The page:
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[liberationtech] Telecommunications to Cuba in New Policies
ellery.biddle at gmail.com
Wed Dec 17 17:33:58 PST 2014
The Cuba team at Global Voices (essentially me and Elaine Diaz) is hoping
to do a series of stories intended to keep this on peoples' radars and put
strong, accurate information into circulation about what US policy changes
can/cannot accomplish with respect to tech and Internet access in Cuba.
Important to remember that no US company (tech or otherwise) will be able
to set up shop there without doing really rigorous negotiating with the
Cuban government. So there are two hurdles for companies -- the USG
restrictions, whatever they are at this stage, and then those set by the
GOC. I find myself wondering if this is what Eric Schmidt was doing there
The financial piece here is also really important to follow, I think.
Although a lot of what Obama laid out today was actually somewhat
preliminary and short on detail, he very explicitly stated that US credit
cards would now be accepted in Cuba. This is a HUGE deal. So assuming this
is all real (I am still in slight disbelief), the influx of capital there
is going to increase rapidly, and thus so will the quantity of hardware and
tech objects ranging from computers and mobile phones to things as simple
as pen drives, which all have a big impact on the circulation of
information on the island.
The last question, and the one that scares me the most, is: What happens to
all the shady USG "democracy promotion" programs there? I hope the USG
pulls the plug on these ASAP, but I doubt they will. These programs support
all kinds of activities, but the tech-related ones for me seem especially
damning as they reinforce the idea that the Internet is a tool of the USG,
that technology is a tool of subversion, etc. Maybe there's some advocacy
to be done around this.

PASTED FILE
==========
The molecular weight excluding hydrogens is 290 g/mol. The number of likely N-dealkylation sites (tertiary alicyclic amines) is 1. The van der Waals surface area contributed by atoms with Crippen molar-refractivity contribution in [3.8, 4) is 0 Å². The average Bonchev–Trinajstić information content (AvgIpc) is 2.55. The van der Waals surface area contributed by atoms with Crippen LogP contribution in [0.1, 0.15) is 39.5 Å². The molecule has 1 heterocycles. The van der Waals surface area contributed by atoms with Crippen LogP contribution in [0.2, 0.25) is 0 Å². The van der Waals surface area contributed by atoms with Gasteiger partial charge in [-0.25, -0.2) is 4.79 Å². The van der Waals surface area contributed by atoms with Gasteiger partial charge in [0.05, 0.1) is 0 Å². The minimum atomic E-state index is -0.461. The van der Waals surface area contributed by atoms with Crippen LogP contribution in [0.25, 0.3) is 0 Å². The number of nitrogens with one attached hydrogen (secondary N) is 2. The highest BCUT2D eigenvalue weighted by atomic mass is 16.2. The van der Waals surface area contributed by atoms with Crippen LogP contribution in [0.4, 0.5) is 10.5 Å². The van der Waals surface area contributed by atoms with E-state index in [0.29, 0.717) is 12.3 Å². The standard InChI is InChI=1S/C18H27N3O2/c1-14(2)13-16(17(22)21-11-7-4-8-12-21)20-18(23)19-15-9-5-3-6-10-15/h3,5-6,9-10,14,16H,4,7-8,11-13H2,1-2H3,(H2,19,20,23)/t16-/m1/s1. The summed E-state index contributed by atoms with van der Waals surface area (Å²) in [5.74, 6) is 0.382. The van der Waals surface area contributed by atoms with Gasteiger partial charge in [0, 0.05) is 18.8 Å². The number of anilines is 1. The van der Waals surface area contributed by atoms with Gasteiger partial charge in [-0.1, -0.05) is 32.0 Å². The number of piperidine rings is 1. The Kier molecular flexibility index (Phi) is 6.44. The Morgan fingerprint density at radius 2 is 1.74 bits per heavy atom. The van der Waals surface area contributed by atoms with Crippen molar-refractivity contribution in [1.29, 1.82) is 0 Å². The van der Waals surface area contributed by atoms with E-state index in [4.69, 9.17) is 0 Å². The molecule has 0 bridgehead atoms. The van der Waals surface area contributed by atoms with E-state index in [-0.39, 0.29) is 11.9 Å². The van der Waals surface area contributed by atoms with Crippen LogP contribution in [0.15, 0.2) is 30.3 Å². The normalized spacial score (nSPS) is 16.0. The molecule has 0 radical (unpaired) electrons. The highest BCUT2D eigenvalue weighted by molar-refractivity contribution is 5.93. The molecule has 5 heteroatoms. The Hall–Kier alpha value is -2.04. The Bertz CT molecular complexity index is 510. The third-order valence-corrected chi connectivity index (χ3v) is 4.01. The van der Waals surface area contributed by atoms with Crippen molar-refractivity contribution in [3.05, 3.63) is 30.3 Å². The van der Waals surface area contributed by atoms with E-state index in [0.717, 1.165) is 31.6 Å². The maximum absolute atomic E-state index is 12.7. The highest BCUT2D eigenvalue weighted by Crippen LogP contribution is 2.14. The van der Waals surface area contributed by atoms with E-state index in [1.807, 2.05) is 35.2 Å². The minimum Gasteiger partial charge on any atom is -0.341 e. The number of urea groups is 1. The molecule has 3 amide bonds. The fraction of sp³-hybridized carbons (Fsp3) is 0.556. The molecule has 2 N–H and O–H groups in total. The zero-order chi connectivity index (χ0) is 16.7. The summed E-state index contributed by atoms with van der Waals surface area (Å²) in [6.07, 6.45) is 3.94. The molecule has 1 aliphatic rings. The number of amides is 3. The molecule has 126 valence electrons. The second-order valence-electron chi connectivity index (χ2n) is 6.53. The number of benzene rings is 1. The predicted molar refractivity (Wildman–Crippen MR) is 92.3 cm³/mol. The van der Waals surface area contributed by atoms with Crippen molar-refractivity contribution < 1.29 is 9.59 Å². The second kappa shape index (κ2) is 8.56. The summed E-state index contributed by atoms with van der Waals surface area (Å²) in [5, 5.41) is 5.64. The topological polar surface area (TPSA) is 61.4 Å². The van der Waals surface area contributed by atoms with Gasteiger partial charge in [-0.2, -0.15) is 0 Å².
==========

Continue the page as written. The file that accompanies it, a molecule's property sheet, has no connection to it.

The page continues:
It would be great to hear from those of you who have spent significant
amounts of time in Cuba or done research on tech issues there -- I'd be
keen to start a little thread with individuals working on these topics so
that we can share ideas, facts, help avoid spread of misinformation, etc.
Feel free to ping me and/or Collin if you're interested.
On Wed, Dec 17, 2014 at 2:32 PM, Collin Anderson <collin at averysmallbird.com>
> Dear Libtech,
> In case this was lost in the news of rapprochement with Cuba, a central
> aspect of the new policy includes new authorizations on the export of
> information technology and connectivity. There is no clear guidance or
> legal framework as of yet, but these should be forthcoming in the next few
> *Initiating new efforts to increase Cubans’ access to communications and
> their ability to communicate freely-*
> - Cuba has an internet penetration of about five percent—one of the
> lowest rates in the world. The cost of telecommunications in Cuba is
> exorbitantly high, while the services offered are extremely limited.
> - The commercial export of certain items that will contribute to the
> ability of the Cuban people to communicate with people in the United States
> and the rest of the world will be authorized. This will include the
> commercial sale of certain consumer communications devices, related
> software, applications, hardware, and services, and items for the
> establishment and update of communications-related systems.
> - Telecommunications providers will be allowed to establish the
> necessary mechanisms, including infrastructure, in Cuba to provide
> commercial telecommunications and internet services, which will improve
> telecommunications between the United States and Cuba.
> *Collin David Anderson*
> averysmallbird.com | @cda | Washington, D.C.
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Ellery Roberts Biddle
global voices advocacy
ellery.biddle on GTalk | D82A2445 9C3B8F2F F8432A36 5BFEA406 88B8C2D9
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